A group of women received the Robert F. Kennedy Human Rights Award for their advocacy of undocumented people.

Facebook/angrytiasandabuelas

The women, who call their organization the Angry Tias and Abuelas, got honored last week for helping undocumented people transition from the moment that government officials release them from detention.

Here’s their mission: To advocate for dignity and justice for individuals and families seeking asylum at our borders. As they embark on their journeys to destinations across the U.S., our aim is to assure their basic health and safety needs are met. We provide emergency assistance such as food, water, clothing, toiletries, logistical support, and cash funds when needed to those recently released from ICE custody at bus depots or shelters in Brownsville and McAllen. We inform asylum seekers of their rights as they await entry across international bridges and give direct financial support to refugee shelters in the RGV and select immigrant shelters in Matamoros and Reynosa.

While the group said the award means everything to them, they are more frustrated with how the government is treating people at the border.

“Yes, we are mad,” she told NBC News. “We’re mad at the brutality of the United States government against the same people who are the same background as our own. These are families seeking safety from repression exactly like our own forefathers.”

The group launched just last year after seeing groups of women and children sleeping outside in torturous heat.

“It was quite a shocking scene,” Joyce Hamilton told CBS News about their first encounter with undocumented people. She said that her friends gathered to do something about it and help any way they could.

“We started talking to each other and meeting, and then enough of us were seeing each other enough times that some of us met for coffee at my house just to talk about coordinating a little bit and we formed the Angry Tias, thinking it would last for a few months,” Jennifer Harbury also said to CBS News. But the issue has not been resolved, and so they’ve continued to work.

Click here if you’d like more information on how you can help the Angry Tias and Abuelas group.

READ: Trial Begins For Scott Warren, The Volunteer Arrested For Giving Undocumented People Water, Saving Lives

César Chávez Changed The Way Our Country Treats Immigrant Farm Workers But There’s Still A Lot Of Work To Be Done

Things That Matter

César Chávez Changed The Way Our Country Treats Immigrant Farm Workers But There’s Still A Lot Of Work To Be Done

chavezfoundation / Instagram

If you are a Latino living in the United States, you’ve probably heard the name César Chávez. He was one of the first freedom fighters that advocated for the rights of farm workers, many of which had Mexican heritage. César Chávez is an icon of Chicano identity and still a source of inspiration for civil rights advocates and for those who use reason to fight injustice.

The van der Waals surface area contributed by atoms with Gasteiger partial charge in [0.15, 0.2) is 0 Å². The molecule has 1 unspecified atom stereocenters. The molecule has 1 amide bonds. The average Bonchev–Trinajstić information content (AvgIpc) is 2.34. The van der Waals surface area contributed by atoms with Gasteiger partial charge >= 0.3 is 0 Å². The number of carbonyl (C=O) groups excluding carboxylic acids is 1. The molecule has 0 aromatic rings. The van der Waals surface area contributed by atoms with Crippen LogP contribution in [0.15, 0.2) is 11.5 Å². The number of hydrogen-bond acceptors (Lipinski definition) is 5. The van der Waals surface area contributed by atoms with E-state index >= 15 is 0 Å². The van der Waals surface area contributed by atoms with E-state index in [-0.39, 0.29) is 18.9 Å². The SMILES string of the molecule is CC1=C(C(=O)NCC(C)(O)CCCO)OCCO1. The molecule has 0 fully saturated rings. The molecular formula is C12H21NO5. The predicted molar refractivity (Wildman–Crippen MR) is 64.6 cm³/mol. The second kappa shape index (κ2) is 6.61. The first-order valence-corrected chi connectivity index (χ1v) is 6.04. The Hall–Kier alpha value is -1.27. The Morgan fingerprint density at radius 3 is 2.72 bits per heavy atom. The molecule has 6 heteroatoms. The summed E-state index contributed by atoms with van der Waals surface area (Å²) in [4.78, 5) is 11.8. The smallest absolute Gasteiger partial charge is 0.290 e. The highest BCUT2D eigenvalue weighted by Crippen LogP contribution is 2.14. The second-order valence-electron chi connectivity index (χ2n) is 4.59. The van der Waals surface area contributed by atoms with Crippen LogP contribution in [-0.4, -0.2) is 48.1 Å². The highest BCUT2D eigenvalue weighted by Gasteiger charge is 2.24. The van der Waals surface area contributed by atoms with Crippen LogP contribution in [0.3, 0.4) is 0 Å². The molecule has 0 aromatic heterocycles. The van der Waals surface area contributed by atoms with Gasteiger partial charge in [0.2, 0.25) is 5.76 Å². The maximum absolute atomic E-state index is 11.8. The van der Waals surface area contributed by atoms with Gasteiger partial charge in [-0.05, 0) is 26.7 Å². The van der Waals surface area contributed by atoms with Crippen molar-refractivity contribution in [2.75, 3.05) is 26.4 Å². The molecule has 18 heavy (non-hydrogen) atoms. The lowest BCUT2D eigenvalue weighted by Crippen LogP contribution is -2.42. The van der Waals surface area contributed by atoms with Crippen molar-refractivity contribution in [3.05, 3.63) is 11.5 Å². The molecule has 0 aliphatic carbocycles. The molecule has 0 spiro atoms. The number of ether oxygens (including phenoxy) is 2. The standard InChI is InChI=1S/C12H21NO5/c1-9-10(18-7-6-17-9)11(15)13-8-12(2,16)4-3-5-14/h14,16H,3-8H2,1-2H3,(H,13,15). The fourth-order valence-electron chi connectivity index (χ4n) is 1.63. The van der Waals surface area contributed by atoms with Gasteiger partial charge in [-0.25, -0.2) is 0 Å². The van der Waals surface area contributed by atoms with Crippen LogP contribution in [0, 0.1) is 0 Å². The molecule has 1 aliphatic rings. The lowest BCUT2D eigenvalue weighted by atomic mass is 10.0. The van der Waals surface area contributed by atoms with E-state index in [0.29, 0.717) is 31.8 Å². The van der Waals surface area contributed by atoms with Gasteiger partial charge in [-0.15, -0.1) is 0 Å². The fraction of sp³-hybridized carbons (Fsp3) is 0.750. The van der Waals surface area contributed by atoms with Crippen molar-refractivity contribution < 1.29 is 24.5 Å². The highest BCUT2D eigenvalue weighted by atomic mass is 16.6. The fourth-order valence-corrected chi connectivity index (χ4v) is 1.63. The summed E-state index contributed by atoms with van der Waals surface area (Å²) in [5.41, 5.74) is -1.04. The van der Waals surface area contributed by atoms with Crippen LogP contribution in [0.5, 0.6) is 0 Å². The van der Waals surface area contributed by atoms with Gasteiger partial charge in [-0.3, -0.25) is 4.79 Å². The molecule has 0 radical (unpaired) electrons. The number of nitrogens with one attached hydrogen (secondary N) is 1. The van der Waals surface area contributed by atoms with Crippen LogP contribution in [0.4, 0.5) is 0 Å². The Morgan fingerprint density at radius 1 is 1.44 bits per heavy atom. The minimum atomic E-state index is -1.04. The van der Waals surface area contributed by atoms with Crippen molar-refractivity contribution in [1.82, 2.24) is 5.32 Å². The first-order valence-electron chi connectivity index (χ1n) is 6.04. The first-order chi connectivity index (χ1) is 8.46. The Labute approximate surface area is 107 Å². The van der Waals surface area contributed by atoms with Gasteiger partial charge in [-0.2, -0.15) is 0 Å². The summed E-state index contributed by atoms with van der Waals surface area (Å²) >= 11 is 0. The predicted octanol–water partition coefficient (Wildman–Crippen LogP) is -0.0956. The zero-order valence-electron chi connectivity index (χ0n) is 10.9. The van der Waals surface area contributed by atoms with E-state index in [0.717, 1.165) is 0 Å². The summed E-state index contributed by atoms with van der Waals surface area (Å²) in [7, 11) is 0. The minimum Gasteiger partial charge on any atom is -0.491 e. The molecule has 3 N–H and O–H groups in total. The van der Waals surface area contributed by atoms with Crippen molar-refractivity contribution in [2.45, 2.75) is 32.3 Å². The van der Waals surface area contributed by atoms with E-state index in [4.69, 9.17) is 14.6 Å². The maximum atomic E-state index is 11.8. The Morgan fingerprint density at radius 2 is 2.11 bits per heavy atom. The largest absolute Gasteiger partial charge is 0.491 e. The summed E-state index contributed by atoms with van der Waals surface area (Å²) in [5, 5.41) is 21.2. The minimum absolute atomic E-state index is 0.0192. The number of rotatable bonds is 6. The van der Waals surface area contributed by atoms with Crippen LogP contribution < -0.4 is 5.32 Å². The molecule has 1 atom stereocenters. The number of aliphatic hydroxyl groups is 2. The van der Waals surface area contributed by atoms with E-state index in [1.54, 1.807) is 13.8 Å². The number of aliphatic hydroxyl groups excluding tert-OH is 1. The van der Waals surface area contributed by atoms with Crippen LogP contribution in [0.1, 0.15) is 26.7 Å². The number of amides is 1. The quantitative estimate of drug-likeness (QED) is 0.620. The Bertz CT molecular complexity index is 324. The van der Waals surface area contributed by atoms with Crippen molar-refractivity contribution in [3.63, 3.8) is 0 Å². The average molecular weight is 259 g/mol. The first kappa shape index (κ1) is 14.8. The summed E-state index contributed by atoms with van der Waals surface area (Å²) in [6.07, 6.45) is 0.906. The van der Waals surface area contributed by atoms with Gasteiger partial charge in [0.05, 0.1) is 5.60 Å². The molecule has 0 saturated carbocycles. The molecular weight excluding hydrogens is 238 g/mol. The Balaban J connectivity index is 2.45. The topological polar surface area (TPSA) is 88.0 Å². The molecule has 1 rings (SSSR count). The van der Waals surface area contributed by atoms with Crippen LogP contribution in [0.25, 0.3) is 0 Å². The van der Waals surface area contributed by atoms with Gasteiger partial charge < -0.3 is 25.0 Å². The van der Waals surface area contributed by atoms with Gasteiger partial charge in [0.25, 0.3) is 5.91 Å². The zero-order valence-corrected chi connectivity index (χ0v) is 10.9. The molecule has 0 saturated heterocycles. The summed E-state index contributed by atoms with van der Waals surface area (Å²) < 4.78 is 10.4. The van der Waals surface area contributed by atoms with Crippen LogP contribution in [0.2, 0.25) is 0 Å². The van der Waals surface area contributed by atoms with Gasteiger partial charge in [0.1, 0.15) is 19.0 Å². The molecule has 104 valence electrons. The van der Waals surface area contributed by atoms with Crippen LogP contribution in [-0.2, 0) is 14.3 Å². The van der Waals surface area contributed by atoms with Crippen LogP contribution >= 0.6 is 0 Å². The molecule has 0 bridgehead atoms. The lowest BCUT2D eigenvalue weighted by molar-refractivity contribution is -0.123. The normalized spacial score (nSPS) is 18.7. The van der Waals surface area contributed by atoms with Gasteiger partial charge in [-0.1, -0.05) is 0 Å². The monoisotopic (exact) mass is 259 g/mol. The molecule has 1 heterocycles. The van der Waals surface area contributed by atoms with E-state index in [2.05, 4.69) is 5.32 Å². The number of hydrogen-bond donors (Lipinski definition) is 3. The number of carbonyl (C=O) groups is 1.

Here are 21 facts about one of the most amazing Latino community leaders of all time.

He was born in Yuma, Arizona.

Credit: 83c2446a0896df0a1f4af01c940ae1d9_XL. Digital image. Moab Valley Multicultural Arts Center

His full birth name is César Estrada Chávez (yes, he took on his mom’s last name) and he was born on March 31, 1927. 

He had five siblings and grew up in an adobe house.

Credit: 42384-full. Digital image. KPCC

César Chávez knew what it was to live precariously from a very early age. His family owned a ranch, but they lost the land during the Great Depression. They also lost the family home and so.

His parents moved the family from Arizona to California in search of work like many families.

Credit: 7700813622_249e829e8c_o-1024×768. Digital image. PBS

César Chávez’s parents, Juana Estrada and Librado Chávez were forced to move to California, where they became migrant farm workers. They faced many tribulations picking peas, lettuce, cherries, grapes, and beans. 

César Chávez became a farm worker, and thus his life as an activist began.

When he was a teenager he found the great solidarity that he showed for his whole life. He and is sister volunteered to drive fellow farmers to the doctor when they needed to be looked after. He soon discovered that things are better achieved when community members help each other. 

He dropped out of school in seventh grade.

Credit: a634def4364fb3ce328d19e75f99a317. Digital image. USCD Libraries

Young César Chávez couldn’t go to school while his mother worked the fields, so he left his formal education and became a full-time farmer.

He worked on farms until he joined the United States Navy in 1942.

Credit: Cesar_Chavez_Mural_-_East_Side. Digital image. Wikimedia Commons

The experience was quite negative. César Chávez had hoped to translate the skills he learned in the military to his civil life. He served for two years only during World War II.

1952: an activist and pop culture star was born.

Credit: cesar-600×450. Digital image. Jon Kersey Photography

César Chávez worked en el campo non-stop until 1952 when he became an organizer for the Community Service Organization, a group that looked after Latino rights. In this role he met Fred Ross, an experienced community organizer and the rest, as they say, is history. He urged voters to work and protested industry malpractices.